Coaching “fit” goes far beyond likeability

Sometimes I get asked to attend a “meet and greet” before a coaching engagement, hosted by an organization, to see if the coachees “like” me. Many companies introduce several coaches to every potential coachee. When I talk to coachees, they report finding it hard to choose between the coaches they are presented with. Why? Because all coaches in that scenario are going to be good coaches and will be doing their best to win over the client.

How does the client know who to choose when all they have to go on are three great first impressions from three great coaches? I see this “meet and greet” process as inefficient, as it uses valuable time and fails to consider other elements of compatibility. Just because someone “likes” me does not mean that I am the best suited to help them reach their goals. “Fit” should go beyond that.

Here are my top tips for finding fit:

  1. Find a coach who has the right business background, skillset, and area of specialty. Don’t underestimate the value a coach can bring when they have a solid understanding of the nuances of your industry.
  2. Find a coach who enjoys and has experience working with individuals coaching objectives similar to yours. No matter how versatile a coach is, they will enjoy and excel at working towards some goals more than others. For example, I am most effective at helping people get their next promotion and transition into their new role, while other coaches may be most successful helping coachees work through stress. We all have diverse backgrounds that contribute to our strengths as coaches.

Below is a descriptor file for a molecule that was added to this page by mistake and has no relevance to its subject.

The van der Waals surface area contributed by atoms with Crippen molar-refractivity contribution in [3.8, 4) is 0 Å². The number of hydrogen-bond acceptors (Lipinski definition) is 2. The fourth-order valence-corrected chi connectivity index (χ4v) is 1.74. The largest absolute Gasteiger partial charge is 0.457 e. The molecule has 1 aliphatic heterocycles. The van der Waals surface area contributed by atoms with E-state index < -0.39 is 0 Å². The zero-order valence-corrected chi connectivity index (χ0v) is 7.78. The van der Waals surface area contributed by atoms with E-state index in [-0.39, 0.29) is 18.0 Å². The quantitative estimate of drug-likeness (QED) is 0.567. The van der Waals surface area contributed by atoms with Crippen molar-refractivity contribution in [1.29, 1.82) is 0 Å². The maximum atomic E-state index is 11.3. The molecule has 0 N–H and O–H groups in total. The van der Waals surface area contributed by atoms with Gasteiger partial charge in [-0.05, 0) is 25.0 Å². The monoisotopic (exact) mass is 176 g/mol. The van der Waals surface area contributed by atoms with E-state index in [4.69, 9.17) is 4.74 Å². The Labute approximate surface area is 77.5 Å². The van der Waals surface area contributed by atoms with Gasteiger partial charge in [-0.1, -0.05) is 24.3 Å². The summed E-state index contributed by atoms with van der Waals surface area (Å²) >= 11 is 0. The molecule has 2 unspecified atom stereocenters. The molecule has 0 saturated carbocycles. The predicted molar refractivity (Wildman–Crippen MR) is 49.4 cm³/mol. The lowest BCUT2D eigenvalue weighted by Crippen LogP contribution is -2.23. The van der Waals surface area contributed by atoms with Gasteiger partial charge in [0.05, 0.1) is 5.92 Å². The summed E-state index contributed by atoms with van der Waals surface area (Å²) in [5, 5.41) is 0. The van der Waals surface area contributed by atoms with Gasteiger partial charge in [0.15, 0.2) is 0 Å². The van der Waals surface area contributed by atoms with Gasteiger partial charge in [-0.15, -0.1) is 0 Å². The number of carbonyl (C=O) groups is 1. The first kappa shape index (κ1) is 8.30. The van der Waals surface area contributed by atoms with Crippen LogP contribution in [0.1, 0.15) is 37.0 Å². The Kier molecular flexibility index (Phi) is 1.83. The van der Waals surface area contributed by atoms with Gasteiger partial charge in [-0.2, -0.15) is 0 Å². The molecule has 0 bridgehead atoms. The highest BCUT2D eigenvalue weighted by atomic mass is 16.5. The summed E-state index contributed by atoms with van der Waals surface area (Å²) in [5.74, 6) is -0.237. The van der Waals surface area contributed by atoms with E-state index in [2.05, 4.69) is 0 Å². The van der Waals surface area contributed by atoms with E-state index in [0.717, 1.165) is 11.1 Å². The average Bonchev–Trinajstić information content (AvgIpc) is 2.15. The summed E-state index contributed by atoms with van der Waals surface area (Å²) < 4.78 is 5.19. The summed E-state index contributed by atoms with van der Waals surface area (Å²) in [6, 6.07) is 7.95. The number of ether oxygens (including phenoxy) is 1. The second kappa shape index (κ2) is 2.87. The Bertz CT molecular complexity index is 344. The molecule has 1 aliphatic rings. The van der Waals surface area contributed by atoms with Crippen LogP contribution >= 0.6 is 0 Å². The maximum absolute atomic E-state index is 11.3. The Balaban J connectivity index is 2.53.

3. Find someone you trust. David Maister’s trust equation cites the following as crucial components of trust: professional credibility (technical and business skills), reliability (providing great client service), and intimacy (the relationship built and the deep understanding of a client’s goals). Each of these aspects speaks to a coach’s reputation, commitment, and character rather than just “likeability.”
  4. Do your homework. Don’t shy away from asking as many questions as you deem necessary. Some of my favourites are: How long has the coach been practicing? Who is their preferred client group? What development objectives do they specialize in? How much do they charge per hour? What are their expectations of you as a coachee? What do they commit to as your coach?
  5. Ensure your prospective coach is asking you questions. If they aren’t, they likely aren’t too concerned with finding the right “fit”, and might be preoccupied with finding the next client.

We frequently hear that “fit” is the most important aspect of a coaching relationship. Invest the time upfront to find a coach who meets your needs; who provides a supportive relationship while also holding you accountable to change. This is what being a great coach is all about.

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